That’s the last thing that I ever thought would be in this ballpark, that people would get on you that bad. Especially your home, where your heart is, where you’ve been battling and grinding all year long. It’s just frustrating, man. You never want to be in that spot. It’s not like you’re trying to go out there and do bad on purpose. It’s just tough, man.” – Nick Swisher, quoted by the New York Daily News, October 14, 2012

Have Yankee fans turned their back on players like Nick Swisher?

It’s easy to say that players are well trained athletes making millions of dollars who shouldn’t need to be encouraged by the fans. However, no amount of talent or money can erase their humanity. Although Yankee fans have been spoiled by the steely confidence of players like Jeter and Mariano Rivera, most players, like most people, can not rise to that level. Some are more sensitive than others, so maybe sparing the rod, can, in fact, save the postseason.

In his postgame comments, Nick Swisher, who was genuinely hurt by the fans negative reaction, further stated, “I’m one of those guys that if you give me a hug, I’ll run through a brick wall for you.” The Yankees don’t need Swisher to run through a brick wall; they need him to hit balls over the wall. Getting too amped up usually isn’t a recipe for success in baseball, but, by his own admission, that’s not how Swisher is wired. If he needs a hug, then it makes sense to give it him. You can argue whether such a player is cut out for postseason baseball in New York, but as long as he is on the team, there is nothing gained from withholding positive reinforcement.

You just hope you take a day off and come back with a lot of energy and turn it around. … It may start with a change of scenery. I think getting a day of rest tomorrow, take a deep breath, everybody come out and not try to do too much, let the river flow a little bit.” – Alex Rodriguez, quoted by the LoHud Yankees Blog, October 14, 2012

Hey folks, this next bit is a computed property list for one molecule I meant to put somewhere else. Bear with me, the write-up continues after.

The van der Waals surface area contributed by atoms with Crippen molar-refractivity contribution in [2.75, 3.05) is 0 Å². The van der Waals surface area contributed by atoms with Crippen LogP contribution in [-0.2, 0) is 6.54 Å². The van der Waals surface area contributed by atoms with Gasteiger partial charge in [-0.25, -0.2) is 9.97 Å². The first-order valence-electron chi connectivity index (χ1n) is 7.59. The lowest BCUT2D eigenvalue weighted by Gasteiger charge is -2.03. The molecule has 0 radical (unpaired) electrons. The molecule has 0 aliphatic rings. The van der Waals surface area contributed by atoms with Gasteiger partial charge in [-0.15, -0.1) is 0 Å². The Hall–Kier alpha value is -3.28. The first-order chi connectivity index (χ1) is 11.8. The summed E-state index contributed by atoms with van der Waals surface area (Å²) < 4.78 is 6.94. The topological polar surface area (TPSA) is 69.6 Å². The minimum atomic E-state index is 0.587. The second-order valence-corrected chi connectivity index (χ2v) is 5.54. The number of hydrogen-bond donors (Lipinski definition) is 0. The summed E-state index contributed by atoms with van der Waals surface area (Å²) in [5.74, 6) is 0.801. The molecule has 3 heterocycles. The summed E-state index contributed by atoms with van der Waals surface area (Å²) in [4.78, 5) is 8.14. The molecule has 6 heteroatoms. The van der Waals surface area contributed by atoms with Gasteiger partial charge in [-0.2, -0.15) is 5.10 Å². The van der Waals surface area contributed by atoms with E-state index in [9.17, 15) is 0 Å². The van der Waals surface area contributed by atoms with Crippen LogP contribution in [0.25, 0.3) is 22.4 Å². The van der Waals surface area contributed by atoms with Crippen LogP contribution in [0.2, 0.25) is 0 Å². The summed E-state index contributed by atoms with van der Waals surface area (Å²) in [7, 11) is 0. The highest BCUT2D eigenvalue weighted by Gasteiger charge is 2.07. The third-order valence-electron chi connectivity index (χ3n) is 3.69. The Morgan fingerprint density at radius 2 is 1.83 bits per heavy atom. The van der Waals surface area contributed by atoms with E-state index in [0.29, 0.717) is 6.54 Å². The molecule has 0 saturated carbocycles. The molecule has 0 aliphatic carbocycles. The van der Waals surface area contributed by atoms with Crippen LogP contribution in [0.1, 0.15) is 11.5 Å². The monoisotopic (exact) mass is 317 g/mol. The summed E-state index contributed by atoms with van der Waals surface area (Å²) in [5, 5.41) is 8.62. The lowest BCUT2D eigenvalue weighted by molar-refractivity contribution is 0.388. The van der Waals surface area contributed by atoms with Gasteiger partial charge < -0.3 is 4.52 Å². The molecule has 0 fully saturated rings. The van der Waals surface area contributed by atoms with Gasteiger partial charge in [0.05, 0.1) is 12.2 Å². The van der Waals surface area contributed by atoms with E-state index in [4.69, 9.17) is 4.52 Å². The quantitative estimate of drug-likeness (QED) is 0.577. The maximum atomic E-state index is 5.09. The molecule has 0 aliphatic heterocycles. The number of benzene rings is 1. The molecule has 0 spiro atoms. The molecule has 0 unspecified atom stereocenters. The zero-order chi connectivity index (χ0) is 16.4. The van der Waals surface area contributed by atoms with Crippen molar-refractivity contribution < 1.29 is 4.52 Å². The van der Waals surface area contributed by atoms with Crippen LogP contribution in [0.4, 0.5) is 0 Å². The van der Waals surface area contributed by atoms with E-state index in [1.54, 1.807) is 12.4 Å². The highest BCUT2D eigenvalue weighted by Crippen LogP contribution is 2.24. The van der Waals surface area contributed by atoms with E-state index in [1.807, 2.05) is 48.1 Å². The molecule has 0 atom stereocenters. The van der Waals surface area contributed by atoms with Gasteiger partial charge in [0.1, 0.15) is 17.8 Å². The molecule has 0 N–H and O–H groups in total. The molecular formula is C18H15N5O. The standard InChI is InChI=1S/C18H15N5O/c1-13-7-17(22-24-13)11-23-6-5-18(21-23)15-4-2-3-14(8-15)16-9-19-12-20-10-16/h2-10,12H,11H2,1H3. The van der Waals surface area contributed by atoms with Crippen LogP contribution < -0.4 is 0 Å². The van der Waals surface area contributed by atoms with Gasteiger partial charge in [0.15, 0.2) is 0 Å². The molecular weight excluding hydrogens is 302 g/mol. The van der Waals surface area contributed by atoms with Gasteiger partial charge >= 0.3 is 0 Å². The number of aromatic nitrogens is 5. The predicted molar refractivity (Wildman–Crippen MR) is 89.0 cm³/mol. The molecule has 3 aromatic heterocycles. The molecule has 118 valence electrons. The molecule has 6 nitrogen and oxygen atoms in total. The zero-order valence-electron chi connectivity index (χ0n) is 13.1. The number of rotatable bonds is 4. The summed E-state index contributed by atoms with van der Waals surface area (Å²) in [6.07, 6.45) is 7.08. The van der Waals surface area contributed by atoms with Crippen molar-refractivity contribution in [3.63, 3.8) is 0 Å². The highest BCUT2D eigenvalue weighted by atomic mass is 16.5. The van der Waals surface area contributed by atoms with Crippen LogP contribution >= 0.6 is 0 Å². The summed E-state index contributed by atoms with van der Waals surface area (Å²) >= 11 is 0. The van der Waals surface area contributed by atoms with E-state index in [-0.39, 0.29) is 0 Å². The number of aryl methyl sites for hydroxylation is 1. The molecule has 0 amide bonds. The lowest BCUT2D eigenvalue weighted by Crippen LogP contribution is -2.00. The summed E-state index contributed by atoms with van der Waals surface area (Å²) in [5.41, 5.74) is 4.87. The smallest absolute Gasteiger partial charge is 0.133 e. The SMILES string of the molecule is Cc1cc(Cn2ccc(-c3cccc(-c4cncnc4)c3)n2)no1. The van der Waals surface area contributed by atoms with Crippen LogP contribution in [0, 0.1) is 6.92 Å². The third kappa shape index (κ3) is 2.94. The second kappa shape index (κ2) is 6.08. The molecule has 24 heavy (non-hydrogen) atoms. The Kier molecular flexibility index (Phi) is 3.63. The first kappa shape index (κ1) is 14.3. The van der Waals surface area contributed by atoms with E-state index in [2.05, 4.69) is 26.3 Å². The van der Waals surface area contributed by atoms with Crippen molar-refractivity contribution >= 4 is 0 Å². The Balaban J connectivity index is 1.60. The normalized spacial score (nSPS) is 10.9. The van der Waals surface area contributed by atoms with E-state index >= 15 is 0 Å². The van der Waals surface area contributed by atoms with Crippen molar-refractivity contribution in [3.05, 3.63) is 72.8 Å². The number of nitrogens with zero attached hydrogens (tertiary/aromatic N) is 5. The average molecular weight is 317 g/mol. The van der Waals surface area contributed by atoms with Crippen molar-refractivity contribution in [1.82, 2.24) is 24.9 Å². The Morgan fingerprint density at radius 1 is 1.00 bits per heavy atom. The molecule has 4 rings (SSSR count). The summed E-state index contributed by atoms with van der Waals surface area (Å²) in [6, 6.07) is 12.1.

Neither the Yankee players nor their fans have distinguished themselves so far this postseason. Who knows, after five consecutive postseason games at home, perhaps familiarity under such stressful conditions wound up breeding a little contempt. In that sense, as Alex Rodriguez suggested, a change of scenery just might do both parties a world of good.

There’s no guarantee that the Yankees will be returning to the Bronx, but should they manage to win at least two games in Detroit, it will be up to the fans to give them a heroes’ welcome. For all its faults, the 2012 team has not been a “$200 million joke” and does not deserve to be treated like jesters. Sure, the team’s offensive malaise has been a disappointment, but there is a difference between failure and lack of effort. It’s time for Yankee fans to make that distinction. Otherwise, the circus atmosphere will remain, but the clowns will be the ones paying for admission.

8 thoughts on “Home Field Disadvantage: Fans Become the Focus as Yankees Limp to Detroit

  1. I think the cost-related criticism of the new YS is fair, but I would spin it a little. If the Yankees want to soak the rich to build the best team money can buy, I am all for it. I’ll happily watch at home or from my seat in the upper deck and let the blue bloods sip champagne next to the field.

    However, if the $189 million plan becomes a reality, all bets are off. If Hal Steinbrenner decides to use the cash flow from the new Stadium to line his pockets, the trade-off is no longer acceptable. If the Yankees stop spending on par with what they earn, I won’t be contributing my money to the pot anymore.

    • roadrider

      Eh, William even if they were soaking the rich to build the team (which is BS as you outline in your second paragraph) there’s something really lost by the outrageous pricing scheme and the de-facto segregation of fans by income level (the moat).